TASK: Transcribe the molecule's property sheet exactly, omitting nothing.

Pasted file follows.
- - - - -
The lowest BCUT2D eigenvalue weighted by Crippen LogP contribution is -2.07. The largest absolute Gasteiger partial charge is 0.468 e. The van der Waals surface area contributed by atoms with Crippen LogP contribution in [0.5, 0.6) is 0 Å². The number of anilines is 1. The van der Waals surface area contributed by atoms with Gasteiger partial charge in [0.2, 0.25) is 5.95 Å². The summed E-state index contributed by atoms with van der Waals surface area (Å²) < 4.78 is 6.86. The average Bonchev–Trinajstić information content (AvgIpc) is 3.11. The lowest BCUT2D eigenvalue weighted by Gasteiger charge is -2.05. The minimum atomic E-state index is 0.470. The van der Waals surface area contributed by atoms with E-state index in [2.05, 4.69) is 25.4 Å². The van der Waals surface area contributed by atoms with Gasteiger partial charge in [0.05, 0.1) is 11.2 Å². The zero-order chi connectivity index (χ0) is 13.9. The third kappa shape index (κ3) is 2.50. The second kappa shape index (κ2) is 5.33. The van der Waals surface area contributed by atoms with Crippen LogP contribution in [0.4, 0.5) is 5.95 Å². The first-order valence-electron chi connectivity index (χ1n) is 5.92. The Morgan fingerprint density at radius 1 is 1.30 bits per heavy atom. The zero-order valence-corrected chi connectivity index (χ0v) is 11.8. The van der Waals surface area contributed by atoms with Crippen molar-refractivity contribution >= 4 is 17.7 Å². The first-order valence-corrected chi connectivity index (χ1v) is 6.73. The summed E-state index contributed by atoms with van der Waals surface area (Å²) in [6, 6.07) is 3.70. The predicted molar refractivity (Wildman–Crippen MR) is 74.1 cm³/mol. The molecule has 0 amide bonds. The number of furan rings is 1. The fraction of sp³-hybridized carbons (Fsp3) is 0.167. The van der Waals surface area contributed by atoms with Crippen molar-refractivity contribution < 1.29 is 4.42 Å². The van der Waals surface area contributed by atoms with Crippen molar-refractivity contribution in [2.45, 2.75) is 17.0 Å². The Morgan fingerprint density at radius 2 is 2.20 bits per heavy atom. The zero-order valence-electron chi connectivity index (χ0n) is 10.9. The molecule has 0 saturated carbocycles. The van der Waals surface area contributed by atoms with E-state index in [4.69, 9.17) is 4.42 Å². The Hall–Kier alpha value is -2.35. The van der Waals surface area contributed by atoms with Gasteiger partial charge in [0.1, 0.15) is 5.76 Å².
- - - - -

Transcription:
The lowest BCUT2D eigenvalue weighted by Crippen LogP contribution is -2.07. The largest absolute Gasteiger partial charge is 0.468 e. The van der Waals surface area contributed by atoms with Crippen LogP contribution in [0.5, 0.6) is 0 Å². The number of anilines is 1. The van der Waals surface area contributed by atoms with Gasteiger partial charge in [0.2, 0.25) is 5.95 Å². The summed E-state index contributed by atoms with van der Waals surface area (Å²) < 4.78 is 6.86. The average Bonchev–Trinajstić information content (AvgIpc) is 3.11. The lowest BCUT2D eigenvalue weighted by Gasteiger charge is -2.05. The minimum atomic E-state index is 0.470. The van der Waals surface area contributed by atoms with E-state index in [2.05, 4.69) is 25.4 Å². The van der Waals surface area contributed by atoms with Gasteiger partial charge in [0.05, 0.1) is 11.2 Å². The zero-order chi connectivity index (χ0) is 13.9. The third kappa shape index (κ3) is 2.50. The second kappa shape index (κ2) is 5.33. The van der Waals surface area contributed by atoms with Crippen LogP contribution in [0.4, 0.5) is 5.95 Å². The first-order valence-electron chi connectivity index (χ1n) is 5.92. The Morgan fingerprint density at radius 1 is 1.30 bits per heavy atom. The zero-order valence-corrected chi connectivity index (χ0v) is 11.8. The van der Waals surface area contributed by atoms with Crippen molar-refractivity contribution >= 4 is 17.7 Å². The first-order valence-corrected chi connectivity index (χ1v) is 6.73. The summed E-state index contributed by atoms with van der Waals surface area (Å²) in [6, 6.07) is 3.70. The predicted molar refractivity (Wildman–Crippen MR) is 74.1 cm³/mol. The molecule has 0 amide bonds. The number of furan rings is 1. The fraction of sp³-hybridized carbons (Fsp3) is 0.167. The van der Waals surface area contributed by atoms with Crippen molar-refractivity contribution < 1.29 is 4.42 Å². The van der Waals surface area contributed by atoms with Crippen molar-refractivity contribution in [2.45, 2.75) is 17.0 Å². The Morgan fingerprint density at radius 2 is 2.20 bits per heavy atom. The zero-order valence-electron chi connectivity index (χ0n) is 10.9. The molecule has 0 saturated carbocycles. The van der Waals surface area contributed by atoms with E-state index in [4.69, 9.17) is 4.42 Å². The Hall–Kier alpha value is -2.35. The van der Waals surface area contributed by atoms with Gasteiger partial charge in [0.1, 0.15) is 5.76 Å².